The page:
Over time, damaged and dysfunctional components of the body’s cells accumulate leading to a potential buildup of cellular debris which can permanently alter the genes, structure, and function of cells. Clearing away these parts is essential for maintaining optimal cellular function and happens naturally in the body during a complex process called autophagy. Scientists are currently investigating the potential benefits and risks involved with inducing autophagy, which has been linked to several positive health effects including the improvement of cellular health and promotion of an elongated human lifespan. Research in this field remains in its early stages yet some studies have revealed promising results that could shape future approaches to functional medicine.
With a focus on extending and improving the human lifespan, the medical community continues to explore potential avenues in longevity. One such development has directed increased attention to the practice of senolytics – or, the process of flushing senescent cells from the body to discard harmful proteins. Senescent cells are malfunctioning, aged cells which can trigger inflammation and dysfunction, developed in response to disease, injury, or cancerous formations.
These cells can remain in the body, contributing to the development of many diseases and features of aging, such as heart disease, dementia, osteoporosis, and lung disease. Removing senescent cells from mice was found to alleviate insulin resistance, cell dysfunction, and ameliorate other complications in cases of kidney failure and disease.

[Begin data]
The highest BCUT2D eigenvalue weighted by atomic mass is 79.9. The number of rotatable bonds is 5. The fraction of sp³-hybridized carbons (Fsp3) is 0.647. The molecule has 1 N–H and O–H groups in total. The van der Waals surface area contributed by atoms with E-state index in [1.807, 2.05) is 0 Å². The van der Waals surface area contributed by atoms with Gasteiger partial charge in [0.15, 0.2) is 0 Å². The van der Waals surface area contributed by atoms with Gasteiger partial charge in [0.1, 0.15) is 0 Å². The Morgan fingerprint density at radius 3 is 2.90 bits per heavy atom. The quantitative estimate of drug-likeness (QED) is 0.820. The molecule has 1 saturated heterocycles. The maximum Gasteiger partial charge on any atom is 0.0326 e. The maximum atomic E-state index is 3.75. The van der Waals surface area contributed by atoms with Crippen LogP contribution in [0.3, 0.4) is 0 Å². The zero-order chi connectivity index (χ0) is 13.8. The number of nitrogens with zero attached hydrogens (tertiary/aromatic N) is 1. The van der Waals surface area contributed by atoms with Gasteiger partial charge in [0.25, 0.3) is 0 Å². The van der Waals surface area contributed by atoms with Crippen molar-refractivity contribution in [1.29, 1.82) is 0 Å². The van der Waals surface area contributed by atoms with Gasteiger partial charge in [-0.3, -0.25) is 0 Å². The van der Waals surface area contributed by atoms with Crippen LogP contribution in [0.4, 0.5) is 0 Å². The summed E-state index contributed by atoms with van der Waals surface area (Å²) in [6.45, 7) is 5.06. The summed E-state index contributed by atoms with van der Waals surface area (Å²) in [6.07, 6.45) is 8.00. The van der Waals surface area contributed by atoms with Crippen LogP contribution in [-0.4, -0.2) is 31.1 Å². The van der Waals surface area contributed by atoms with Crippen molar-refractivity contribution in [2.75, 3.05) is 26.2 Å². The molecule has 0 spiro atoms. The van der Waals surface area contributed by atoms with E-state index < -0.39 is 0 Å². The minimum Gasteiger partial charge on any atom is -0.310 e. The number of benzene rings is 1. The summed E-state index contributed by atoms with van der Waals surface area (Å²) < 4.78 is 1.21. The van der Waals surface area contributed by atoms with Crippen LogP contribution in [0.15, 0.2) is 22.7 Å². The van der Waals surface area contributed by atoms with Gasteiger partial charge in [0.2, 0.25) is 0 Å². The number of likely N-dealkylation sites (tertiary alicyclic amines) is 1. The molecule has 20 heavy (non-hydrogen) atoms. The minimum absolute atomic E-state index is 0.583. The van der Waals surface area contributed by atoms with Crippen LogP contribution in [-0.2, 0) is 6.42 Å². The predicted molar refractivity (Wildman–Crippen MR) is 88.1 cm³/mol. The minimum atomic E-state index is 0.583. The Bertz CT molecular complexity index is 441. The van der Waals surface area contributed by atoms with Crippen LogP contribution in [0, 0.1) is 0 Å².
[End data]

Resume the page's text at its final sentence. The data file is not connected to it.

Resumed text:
Characterized by the progressive loss of physiological capacity resulting in impaired functioning and susceptibility to diseases, the biological aging process at a cellular level has two key hallmark elements: telomere length (TL) shortening and cellular senescence. A variety of therapeutic methods aimed at reversing or slowing down this process continues to be investigated while a novel treatment shows promise – a specialized form of oxygen therapy that may be able to reverse the aforementioned biological markers of aging.
In a new small study published in the Journal of Aging, researchers present potential breakthrough findings. Per their results, hyperbaric oxygen therapy (HBOT) may be an effective method for delaying or even reversing cellular degeneration as it was shown to lengthen telomeres and decrease levels of senescent cells, potentially helping prevent age-related illnesses such as cancer, diabetes, and dementia.